I was reading Dr. Helen's latest blog entry, Romantic Comedies Can Spoil Your Love Life, and found some very good comments...
The first was a very insightful breakdown of Gone With the Wind by some guy going by the moniker Gawain's Ghost:
Forget about these TV shows and romantic comedies, they're only an extension of the larger problem, which is romance novels. This is the largest publishing industry in the world, with millions of books sold every year and billions in profits. Funny thing is, they're all written by women, they're all read by women, and they all follow the same formula: girl meets boy, girl loses boy, girl wins boy back. (This is the underlying mindset that is the root of the problem--it's all about her, not about them.)
What I find most amusing about romance novels is that the No. 1 best selling book of all time--it's a romance novel, and it has sold more copies and been read by more people than any other book ever published--does not follow the romance formula. I am referring of course to Gone With the Wind.
Scarlett O'Hara loved Ashley Wilkes. Why? Because he was a scion, a son of privilege. He's the son of a wealthy plantation owner. She's the daughter of a wealthy plantation owner. It's just so right they should be together! Southern gentry, you see.
Well, if it's so right, why does Ashley not love Scarlett? Because he knew her. He grew up with her, the mansion down the road; they went to school together. He knew she would never be anything other than a stupid, spoiled, conceited little girl. So he married her best friend, Melanie. (Snort.)
Why does Ashley love Melanie? Because she's a woman. Comfortable in her feminity, she understands the terms and conditions of the marriage contract, and does not question her role and responsibilities in the relationship. Unlike Scarlett, who thinks she's special.
If Scarlett is just a stupid, spoiled, conceited little girl, why does Rhett Butler love her? I mean, really, this guy could have had any woman he wanted. Tall, dark, handsome, brave, daring, courageous, rich. Why would a man like that risk everything for a stupid little girl like Scarlett?
Because she was what he couldn't have when he was growing up. Are you kidding? Her father would have shot him if he even looked at her. Southern gentry, you see. So Rhett mistakenly believed that all he had to do was make himself into a man--he made his fortune gun running and bootlegging, a perilous and testing quest--make millions, and then Scarlett would love him. (Notice the medieval cartoon playing out in his mind.) So he did, and she didn't.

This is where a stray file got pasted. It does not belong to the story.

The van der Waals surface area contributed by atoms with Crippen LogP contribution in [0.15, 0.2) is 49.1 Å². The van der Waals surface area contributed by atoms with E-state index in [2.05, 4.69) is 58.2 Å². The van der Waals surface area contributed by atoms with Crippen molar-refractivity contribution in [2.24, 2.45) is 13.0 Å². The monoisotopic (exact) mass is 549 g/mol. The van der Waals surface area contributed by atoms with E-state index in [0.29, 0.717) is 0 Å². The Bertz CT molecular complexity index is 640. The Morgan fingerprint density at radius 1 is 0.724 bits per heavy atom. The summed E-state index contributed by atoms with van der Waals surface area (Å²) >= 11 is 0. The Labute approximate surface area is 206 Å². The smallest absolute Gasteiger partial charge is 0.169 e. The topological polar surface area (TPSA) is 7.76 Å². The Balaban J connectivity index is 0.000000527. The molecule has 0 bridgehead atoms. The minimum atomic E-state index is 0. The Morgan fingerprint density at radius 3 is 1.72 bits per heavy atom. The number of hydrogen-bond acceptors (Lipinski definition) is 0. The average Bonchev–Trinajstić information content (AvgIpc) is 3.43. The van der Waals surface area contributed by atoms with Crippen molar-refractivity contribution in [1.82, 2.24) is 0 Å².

Why does Scarlett not love Rhett? I mean, this guy did everything for her. He made millions for her; he went to war for her; he saved her family estate. Why then does Scarlett not love him?
Because he was not a scion. He was not southern gentry. He was only, in her mind, a commoner. In other words, she thought she was better than him. (Notice that this is the exact problem the modern American girl has in the relationship with the man in her life.)
Well, if she didn't love him, why did she marry him? Because she needed his money. Why else?
So Ashley married Melanie, and Scarlett married Rhett. Then, Melanie dies prematurely, leaving Ashley grieving and all alone. And Melanie even tells Scarlett on her death bed, "Captain Butler--be kind to him. He--loves you so." Scarlett asks, "Rhett?"
She never cared about him. She loved Ashely, she lost Ashley, and now this is her big chance. Girl wins boy back!
Not in this book. Ashley didn't love her. Ashley never loved her. Ashley wouldn't have anything to do with her. Her husband, Captain Rhett Butler, did love her, but now he's leaving! And as he's walking out the door, Scarlett suddenly comes to the realization of how incredibly stupid she's been, and that she really does love him. This is her last chance. Girl wins boy back!